What does your to-do list look like today?
We are all busy, and we frantically try to fit everything on our to-do list into 24 hours. I mentioned in my last blog post that we have to set priorities in order to manage our time well. In the next few posts I want to address some wrong perspectives we often develop in managing our time.
One wrong perspective is that hurrying buys me more time.
John Ortburg wrote a book about spiritual disciplines, titled The Life You’ve Always Wanted. I highly recommend this book. He writes in the chapter titled, An Unhurried Life: The Practice of Slowing:
“Hurry is the great enemy of spiritual life in our day … For many of us the great danger is not that we will renounce our faith. It is that we will become so distracted and rushed and preoccupied that we will settle for a mediocre version of it. We will just skim our lives instead of actually living them… We suffer from what has come to be known as ‘hurry sickness.’ One of the great illusions of our day is that hurrying will buy us more time…”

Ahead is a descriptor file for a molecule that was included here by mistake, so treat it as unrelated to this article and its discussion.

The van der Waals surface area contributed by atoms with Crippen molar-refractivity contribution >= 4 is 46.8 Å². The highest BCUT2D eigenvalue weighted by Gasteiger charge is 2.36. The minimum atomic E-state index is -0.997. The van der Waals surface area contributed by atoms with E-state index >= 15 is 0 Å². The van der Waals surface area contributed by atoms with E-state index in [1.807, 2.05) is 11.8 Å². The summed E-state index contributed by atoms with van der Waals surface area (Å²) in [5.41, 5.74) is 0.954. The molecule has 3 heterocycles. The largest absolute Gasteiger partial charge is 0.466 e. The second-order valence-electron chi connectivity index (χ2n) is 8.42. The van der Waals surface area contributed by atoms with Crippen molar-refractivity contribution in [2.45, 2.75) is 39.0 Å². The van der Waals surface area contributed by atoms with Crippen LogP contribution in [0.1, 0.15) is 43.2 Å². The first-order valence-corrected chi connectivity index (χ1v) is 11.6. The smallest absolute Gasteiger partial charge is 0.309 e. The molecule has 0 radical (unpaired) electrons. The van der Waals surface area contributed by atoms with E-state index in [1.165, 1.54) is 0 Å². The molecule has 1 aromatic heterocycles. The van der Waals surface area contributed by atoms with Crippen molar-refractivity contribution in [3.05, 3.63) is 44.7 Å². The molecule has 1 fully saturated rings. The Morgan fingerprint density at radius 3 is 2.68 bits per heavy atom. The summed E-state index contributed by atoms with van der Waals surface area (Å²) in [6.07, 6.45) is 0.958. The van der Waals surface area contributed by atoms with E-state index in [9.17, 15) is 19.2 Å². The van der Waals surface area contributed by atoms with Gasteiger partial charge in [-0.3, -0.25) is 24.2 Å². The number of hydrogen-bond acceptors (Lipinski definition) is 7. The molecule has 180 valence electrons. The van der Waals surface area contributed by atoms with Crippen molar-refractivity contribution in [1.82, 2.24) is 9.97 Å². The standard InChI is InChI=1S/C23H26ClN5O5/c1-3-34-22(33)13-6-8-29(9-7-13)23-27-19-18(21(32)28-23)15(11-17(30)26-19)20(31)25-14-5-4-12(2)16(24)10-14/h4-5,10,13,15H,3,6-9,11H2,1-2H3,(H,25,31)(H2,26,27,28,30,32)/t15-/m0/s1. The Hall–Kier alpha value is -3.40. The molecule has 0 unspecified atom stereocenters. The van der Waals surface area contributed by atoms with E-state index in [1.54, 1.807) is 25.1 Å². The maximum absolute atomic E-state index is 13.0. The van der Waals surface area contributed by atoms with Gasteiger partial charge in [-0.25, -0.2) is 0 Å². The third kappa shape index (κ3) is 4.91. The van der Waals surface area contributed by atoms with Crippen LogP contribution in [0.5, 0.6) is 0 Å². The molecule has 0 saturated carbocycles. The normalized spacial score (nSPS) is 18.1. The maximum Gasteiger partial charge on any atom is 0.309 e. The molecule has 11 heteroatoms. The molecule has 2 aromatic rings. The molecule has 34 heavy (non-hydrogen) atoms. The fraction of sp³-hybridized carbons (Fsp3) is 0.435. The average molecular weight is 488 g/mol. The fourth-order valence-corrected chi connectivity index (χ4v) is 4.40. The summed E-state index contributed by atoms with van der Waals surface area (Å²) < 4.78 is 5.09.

So we hurry, we drive faster, we eat faster, we talk faster, we cook faster, we move faster, thinking that if we hurry, we’ll have more time. But hurrying is not going to buy us more time – it just wears us out as we try to fit more and more into less and less time.
John Ortburg goes on to say, “Hurry is not just a disordered schedule. Hurry is a disordered heart.” What do you think he means by that?
Do you suffer from “hurry sickness”? If so, stop hurrying. Practice the discipline of slowing. Take time to relax and enjoy God and the things that really matter in light of eternity. Don’t “skim your life.” Live it the way God intended.
I’d love to hear from you how you practice the discipline of “slowing” and make yourself slow down.